By Josh Oakley
The Rock is a fucking charmer.
That may seem overly succinct for an entire hour of television, but if we’re digging into the new TNT reality show The Hero’s pro column, it’s a good place to start. Unfortunately, for the most part that’s the first and last bullet point under the header “What Works”. But The Rock is so damn enjoyable to watch. His charisma shines even brighter when compared to the cast of contestants that The Hero has assembled, whose personalities can be slightly obnoxious but are mostly bland. The thought of spending the next few months with this tepid crew seems less enjoyable than repelling down a skyscraper. And I, like the crier Patty, have no affinity for heights.
It seems like an intriguing basis for a competition, and would be in a show that was more interested in human psychology and less curious about what makes a “hero”. Apparently a hero is comprised of not wanting money for their family (in favor of strangers that, to wager a guess, they’re not here to make friends with), not being claustrophobic and being able to memorize a series of numbers. It’s never clear what kind of hero the show is attempting to promote. At one point The Rock calls Patty a hero for walking up a flight of stairs, so is it facing one’s own fears? That theory is contradicted by the generic challenges, which define a hero as someone who can accomplish somewhat scary tasks that pale in comparison to the extreme feats we’ve seen elsewhere on reality TV over the past decade.
What we have seen since the very first season of The Real World are the tragically uninteresting group dynamics brought to the forefront in The Hero’s War Room. Certain competitors, specifically the surf-bro Marty and wrestler Shaun, seem to forget that “America’s watching”, even though The Rock keeps letting them know. They belittle each other and fight needlessly, apparently unaware that no one defines a hero as whiny or untrusting. It’s never clear if The Hero wants to be a generic reality competition or a PSA for heroism. Not even The Rock can save the show from the flaccid middle ground where it lands.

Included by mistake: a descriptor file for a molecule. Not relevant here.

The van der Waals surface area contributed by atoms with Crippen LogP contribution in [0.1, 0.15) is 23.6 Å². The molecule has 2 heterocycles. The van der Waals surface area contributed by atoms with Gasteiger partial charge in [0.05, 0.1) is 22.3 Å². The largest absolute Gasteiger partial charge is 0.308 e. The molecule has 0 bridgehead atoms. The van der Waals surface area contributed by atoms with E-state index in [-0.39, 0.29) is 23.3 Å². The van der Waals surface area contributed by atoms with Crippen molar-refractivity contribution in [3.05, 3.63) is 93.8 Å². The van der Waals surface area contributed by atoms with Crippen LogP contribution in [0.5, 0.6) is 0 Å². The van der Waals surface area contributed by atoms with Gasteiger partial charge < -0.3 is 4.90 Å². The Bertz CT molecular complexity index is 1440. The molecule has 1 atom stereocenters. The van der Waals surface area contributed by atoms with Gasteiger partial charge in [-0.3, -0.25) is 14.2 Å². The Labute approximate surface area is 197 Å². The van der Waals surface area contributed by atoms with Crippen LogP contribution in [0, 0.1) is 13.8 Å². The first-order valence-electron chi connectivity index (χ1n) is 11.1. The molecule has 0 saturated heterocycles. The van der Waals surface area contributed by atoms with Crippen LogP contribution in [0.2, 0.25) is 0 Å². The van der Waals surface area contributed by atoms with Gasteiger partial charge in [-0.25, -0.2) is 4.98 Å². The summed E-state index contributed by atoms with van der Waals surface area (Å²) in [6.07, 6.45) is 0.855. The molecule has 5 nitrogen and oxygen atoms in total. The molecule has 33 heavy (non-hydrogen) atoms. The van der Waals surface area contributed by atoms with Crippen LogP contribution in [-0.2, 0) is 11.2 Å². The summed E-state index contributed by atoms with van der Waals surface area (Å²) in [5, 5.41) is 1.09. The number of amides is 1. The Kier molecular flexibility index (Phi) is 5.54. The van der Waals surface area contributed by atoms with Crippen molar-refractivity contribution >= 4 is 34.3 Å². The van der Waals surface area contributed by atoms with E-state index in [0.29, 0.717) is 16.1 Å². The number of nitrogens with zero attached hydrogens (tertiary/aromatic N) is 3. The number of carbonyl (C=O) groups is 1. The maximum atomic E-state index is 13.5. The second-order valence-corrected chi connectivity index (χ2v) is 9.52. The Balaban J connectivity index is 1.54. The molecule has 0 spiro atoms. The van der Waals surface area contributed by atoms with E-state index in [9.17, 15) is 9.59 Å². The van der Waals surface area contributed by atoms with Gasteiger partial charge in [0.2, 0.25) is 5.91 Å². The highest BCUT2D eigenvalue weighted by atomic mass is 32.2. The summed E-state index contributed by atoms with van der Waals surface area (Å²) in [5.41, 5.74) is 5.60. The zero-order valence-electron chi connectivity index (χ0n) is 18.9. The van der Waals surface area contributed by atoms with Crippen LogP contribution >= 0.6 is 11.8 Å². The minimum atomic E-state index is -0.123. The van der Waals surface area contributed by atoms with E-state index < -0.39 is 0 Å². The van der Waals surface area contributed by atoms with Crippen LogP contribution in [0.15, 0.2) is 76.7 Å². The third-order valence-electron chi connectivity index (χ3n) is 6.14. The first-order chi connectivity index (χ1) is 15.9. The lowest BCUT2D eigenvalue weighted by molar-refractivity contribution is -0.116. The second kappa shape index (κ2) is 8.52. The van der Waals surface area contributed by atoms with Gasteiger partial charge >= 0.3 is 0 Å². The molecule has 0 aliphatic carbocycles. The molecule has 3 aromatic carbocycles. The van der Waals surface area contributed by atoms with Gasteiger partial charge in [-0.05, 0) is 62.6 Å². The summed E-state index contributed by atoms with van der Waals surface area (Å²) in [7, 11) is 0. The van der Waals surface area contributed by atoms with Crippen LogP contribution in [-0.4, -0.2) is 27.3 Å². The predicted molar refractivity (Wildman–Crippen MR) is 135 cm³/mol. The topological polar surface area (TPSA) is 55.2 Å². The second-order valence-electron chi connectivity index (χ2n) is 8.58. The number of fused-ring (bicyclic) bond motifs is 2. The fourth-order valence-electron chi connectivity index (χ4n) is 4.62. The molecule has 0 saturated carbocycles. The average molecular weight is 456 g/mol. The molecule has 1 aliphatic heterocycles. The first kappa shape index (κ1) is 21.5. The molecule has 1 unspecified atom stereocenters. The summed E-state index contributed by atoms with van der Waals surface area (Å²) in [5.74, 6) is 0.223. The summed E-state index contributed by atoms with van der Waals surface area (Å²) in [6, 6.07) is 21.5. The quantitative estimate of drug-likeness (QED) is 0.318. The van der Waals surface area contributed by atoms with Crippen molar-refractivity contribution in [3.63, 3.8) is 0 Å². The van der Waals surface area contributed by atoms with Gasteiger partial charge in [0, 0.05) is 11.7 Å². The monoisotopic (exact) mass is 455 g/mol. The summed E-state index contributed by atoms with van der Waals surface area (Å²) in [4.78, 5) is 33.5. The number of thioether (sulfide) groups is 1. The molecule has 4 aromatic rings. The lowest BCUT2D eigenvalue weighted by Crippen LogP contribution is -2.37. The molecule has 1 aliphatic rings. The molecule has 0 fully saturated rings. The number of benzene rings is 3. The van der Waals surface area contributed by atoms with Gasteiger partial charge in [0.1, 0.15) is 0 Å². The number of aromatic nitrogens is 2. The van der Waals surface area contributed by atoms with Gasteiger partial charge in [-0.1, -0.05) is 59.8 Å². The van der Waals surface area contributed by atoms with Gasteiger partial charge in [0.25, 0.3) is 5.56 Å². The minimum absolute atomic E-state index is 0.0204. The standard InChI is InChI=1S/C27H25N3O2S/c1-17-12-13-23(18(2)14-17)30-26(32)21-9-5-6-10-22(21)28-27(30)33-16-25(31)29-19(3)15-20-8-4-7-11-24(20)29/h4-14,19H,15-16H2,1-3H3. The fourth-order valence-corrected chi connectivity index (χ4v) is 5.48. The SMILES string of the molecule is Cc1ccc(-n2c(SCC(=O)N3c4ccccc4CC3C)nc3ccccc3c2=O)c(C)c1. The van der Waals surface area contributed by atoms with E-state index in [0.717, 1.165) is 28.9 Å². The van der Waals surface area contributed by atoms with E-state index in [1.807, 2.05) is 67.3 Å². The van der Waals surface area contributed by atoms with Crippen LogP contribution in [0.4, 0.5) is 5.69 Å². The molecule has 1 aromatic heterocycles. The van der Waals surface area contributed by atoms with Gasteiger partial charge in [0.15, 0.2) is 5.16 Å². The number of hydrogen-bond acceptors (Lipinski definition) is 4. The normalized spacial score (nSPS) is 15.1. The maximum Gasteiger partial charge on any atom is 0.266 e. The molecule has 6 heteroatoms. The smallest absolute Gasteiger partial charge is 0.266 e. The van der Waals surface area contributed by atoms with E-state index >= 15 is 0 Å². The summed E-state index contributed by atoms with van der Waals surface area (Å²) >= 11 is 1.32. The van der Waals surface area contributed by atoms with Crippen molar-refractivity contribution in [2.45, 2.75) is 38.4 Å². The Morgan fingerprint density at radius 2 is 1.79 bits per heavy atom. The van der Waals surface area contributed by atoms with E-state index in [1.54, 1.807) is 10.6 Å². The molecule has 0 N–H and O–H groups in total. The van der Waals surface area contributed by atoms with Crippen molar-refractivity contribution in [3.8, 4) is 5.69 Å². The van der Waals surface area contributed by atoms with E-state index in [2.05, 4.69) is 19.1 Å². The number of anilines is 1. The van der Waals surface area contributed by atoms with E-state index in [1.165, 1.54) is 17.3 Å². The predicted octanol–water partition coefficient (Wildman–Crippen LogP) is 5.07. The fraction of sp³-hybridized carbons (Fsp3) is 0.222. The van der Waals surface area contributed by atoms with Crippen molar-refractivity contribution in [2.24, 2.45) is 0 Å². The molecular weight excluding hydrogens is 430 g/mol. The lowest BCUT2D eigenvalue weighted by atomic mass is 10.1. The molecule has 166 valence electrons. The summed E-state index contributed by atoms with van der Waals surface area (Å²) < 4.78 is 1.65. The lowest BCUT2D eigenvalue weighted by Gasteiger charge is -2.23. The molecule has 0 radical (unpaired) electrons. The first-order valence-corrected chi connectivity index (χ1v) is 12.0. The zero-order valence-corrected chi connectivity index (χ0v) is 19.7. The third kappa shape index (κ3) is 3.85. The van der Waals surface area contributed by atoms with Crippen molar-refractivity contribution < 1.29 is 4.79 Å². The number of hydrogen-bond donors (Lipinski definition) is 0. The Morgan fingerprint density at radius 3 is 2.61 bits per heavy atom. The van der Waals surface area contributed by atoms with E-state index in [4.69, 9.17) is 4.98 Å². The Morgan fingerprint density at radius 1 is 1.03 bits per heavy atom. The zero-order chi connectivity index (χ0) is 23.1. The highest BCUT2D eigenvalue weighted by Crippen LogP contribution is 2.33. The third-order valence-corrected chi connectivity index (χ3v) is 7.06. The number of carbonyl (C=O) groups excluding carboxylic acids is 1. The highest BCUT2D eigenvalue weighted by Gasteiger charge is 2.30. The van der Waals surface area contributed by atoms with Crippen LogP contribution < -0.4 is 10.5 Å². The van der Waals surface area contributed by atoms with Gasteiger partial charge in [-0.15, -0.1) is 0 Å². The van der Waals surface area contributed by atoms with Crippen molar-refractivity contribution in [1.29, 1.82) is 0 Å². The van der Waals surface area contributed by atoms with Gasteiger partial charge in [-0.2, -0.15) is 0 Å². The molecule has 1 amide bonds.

72 Hours, the other new reality show on TNT this summer, begins with a shot of its host, some nebbish white guy, to make sure you know you’re not still watching The Hero. It would be difficult to confuse the two, though. Where The Hero’s stakes are blurry and boring, 72 Hours strips shows in the Amazing Race/Survivor vein for their parts. Three teams of three strangers each traverse an island looking for Supply Drops, eventually hoping to receive a suitcase containing $100,000. The fast-paced editing pulls focus to the basics of survival: food, teamwork, shelter, etc.
Here, the competitors aren’t given enough room to develop beyond basic reality show one-dimensional stereotypes, and I don’t mean this as a detriment. Giving us shadings of conflict works for a show where the contestants change every episode: there’s no point in getting to know them when they’ll be gone next week. Instead, the fun stems from one team member bitching about another one. Unlike The Hero it works here, because the situation is fairly strenuous, whereas in The Hero they stay in a gorgeous hotel suite and should all shut up. 72 Hours is a well-made distillation of the “survival/nature competition” sub-genre of reality television. It may not change the game, but unlike The Hero it at least it knows the game’s basic structure and elements. And hey, it’s the summer, and there are worse ways to spend an hour than watching attractive swimsuit-clad strangers race each other in a beautiful locale. Like, for example, watching The Hero.
The Hero: C
72 Hours: B-
- When did violent close-ups of people vomiting become a thing? Do TV executives think that’s what we mean by edgier content? I can promise you, it’s not.
- "If we can’t find coconuts, it may be a problem" – This is from 72 Hours, but really it’s just good practical advice